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Crochet Doily Yarn Classes

Dilly-dally Doilies

Over the last few months I have been on a mission inspired by the Motorbike Doily I made last year for my brother Thue. I do not crochet doilies, I do not use doilies but I love the time-consuming work that the fine cotton thread offers and the fine delicate work one can churn out, so I set to work on some more for my other siblings.

First I made an Oil Rig & Supply Ship Doily – it was done in the same technique as the Motorbike Doily, in fine thread (80 on a 0.6 mm hook). I wanted to make this for my oil rig brother Jens and even managed to create a few waves for him on it around the supply ship. I loved making it, and I dug out my great granny’s sampler book for the edgings and was quite true to her handicraft from the 1890s as I copied her pretty edge ideas! There is a wonderful connected-ness to my way back crochet background when I look in that book.

This is the result of my hooked labour – how I enjoyed myself! Who said I don’t do doilies? With a twist…

Crochet Oil Rig and Supply Ship By Irene LundgaardCrochet Oil Rig & Supply Ship Doily © Irene Lundgaard 2014

The next person on my list was my sister Tina and I also wanted to make her something meaningful.  She lives in London and has a deep love for the obsolete Routemaster buses that used to bring the masses around in the streets of London. Fortunately, some of these old buses are still in operation, one such bus is the number 9 heritage bus that goes to Trafalgar, to me and to my sister, it doesn’t get any more London than that, so my choice of image was quickly decided. I had run out of the very fine thread so I upped the thread to a 40 on a 1.0 mm hook. Yet again, I tipped my crochet toes into my great granny’s sampler book for the edging but this time around I elaborated on her originals and some of the ideas I came up with might just work as nice edges on some simple crochet woollen winter shawls. Only time will tell and perhaps my stash, my hook and my imagination – we’ll see!

Anyway, this is the Routemaster bus doily I crochet. What fun I had!

Crochet London Routemaster Doily by Irene LundgaardCrochet Routemaster Doily © Irene Lundgaard 2014

Finally my brother Leif was on the receiving end of a doily. He and I both share the love of picking fossils on the shore. We all grew up on a rather unique island called Fur in Denmark which is riddled with the most fascinating fossils and geology of interesting Diatomite Cliffs (moclay). When he and I walk on the beach we see nothing of the view as we have our noses stuck into the gravel under foot and prize out the treasures fossilized sea urchins, octopuses, oysters, wood – whatever fossil we can find from at least 50 million years ago.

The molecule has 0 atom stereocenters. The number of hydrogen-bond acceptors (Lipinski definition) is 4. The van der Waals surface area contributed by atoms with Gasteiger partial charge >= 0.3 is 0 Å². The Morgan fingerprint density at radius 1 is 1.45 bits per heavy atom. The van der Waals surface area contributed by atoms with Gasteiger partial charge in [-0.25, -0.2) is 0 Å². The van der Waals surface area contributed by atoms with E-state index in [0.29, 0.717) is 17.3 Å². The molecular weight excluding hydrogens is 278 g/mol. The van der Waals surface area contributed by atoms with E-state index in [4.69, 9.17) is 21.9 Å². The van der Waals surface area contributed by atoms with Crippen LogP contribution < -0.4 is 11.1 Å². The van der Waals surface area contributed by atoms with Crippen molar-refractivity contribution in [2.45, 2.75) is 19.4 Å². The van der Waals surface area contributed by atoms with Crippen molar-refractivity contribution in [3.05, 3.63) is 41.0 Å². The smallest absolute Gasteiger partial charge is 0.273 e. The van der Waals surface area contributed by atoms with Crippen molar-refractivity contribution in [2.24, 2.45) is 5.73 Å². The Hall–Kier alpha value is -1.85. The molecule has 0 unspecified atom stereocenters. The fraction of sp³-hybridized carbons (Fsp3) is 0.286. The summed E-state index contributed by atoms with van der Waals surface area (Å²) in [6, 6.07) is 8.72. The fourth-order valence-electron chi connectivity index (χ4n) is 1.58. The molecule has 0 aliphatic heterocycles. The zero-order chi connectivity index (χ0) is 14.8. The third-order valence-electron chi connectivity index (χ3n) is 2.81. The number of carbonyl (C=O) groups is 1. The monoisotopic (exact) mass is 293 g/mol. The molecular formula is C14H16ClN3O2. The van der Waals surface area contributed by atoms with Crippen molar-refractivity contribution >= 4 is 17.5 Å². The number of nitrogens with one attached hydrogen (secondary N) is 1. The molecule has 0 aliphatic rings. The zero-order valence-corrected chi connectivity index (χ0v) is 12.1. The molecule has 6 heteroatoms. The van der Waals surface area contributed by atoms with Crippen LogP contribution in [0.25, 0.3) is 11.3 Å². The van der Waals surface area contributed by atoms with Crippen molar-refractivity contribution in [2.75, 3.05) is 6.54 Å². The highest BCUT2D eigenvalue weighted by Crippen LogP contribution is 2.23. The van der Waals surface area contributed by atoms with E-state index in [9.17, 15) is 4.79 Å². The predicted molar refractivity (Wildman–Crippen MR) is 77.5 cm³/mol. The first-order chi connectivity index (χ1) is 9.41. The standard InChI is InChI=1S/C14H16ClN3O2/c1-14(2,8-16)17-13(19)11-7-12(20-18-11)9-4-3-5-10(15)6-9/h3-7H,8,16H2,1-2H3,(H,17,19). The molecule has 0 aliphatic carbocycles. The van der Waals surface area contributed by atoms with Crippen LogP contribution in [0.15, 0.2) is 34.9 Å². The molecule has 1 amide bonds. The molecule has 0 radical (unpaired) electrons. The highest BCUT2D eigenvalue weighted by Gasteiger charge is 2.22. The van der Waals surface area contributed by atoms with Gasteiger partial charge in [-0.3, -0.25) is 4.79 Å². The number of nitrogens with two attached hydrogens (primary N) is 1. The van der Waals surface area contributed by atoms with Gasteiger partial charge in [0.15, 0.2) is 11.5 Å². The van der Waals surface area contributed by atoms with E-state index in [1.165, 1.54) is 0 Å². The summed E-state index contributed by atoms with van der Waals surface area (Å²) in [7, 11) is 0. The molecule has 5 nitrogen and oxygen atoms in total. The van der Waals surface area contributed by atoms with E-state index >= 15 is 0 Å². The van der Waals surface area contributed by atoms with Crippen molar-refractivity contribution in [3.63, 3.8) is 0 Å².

I made Leif a fossilized sea urchin with a lighthouse in the background to set the maritime scene. I elaborated even further on the edges from the Routemaster doily and there is no doubt in my mind that some of these will indeed turn into some edging on simple crochet shawls for the winter.

This is the Fossil & Lighthouse doily – I’m glad ancient fossils are never strictly symmetric! Giggle!

Lighthouse and Fossil Doily by Irene LundgaardCrochet Fossil & Lighthouse Doily © Irene Lundgaard 2014

I have a few more ideas like these up the sleeve, as a matter of fact, I have already stared two so there is no dilly-dally here, only doilies!

Categories
Fun

A Developing Woman

The journey a hook and a ball of yarn can bring a woman on is mind-boggling. I am on such a journey at the moment. It started with the fact that March is International Crochet Month and I promised myself that I would have a dedicated piece of crochet to work on throughout the month. I started a piece of free-form sculptural crochet on International Women’s Day – a significant date in women’s lives…

It was my intention to make a Sheela Na Gig. I have always been fascinated by Sheela Na Gigs and often wonder why they are depicted as something almost aggressive. I had never understood that aggression until I started to look into their origin. Some say it may be the war-goddess depicted but others say it’s a symbol of fertility in which case I very much regret what seems to be the built in aggression. Fertility to me is round and soft, juicy and delicious.

Shella Na Gig turned Venus Figurine by Irene Lundgaard 8 March 2012Developing Woman © Irene Lundgaard 2012

I set to work with my yarn and 3 mm hook and started from the top of the head and then Sheela took on a life of her own. She developed very large breasts, something that is very rarely seen on a Sheela Na Gig as she seems to warn against lust. I soon realized that my hands were turning her into something completely different, and as I went along, this piece refused to be aggressive. It wanted to be round and voluptuous – fertile… Very female. Sheela seems to have morphed into what can best be described as a Venus figurine.

Historically there are many thousands of years between these two female depictions. Women have developed much in all those years and my depiction of the female seems to want to develop further as this one tells me she is not yet complete. Earlier today she demanded hair – neither ever seen on a Sheela Na Gig nor a Venus figurine, to my knowledge and I am sure there will be further developments…

Note:
Wikipedia has this to say about the Sheela Na Gig.
Wilipedia has this to say about Venus figurines.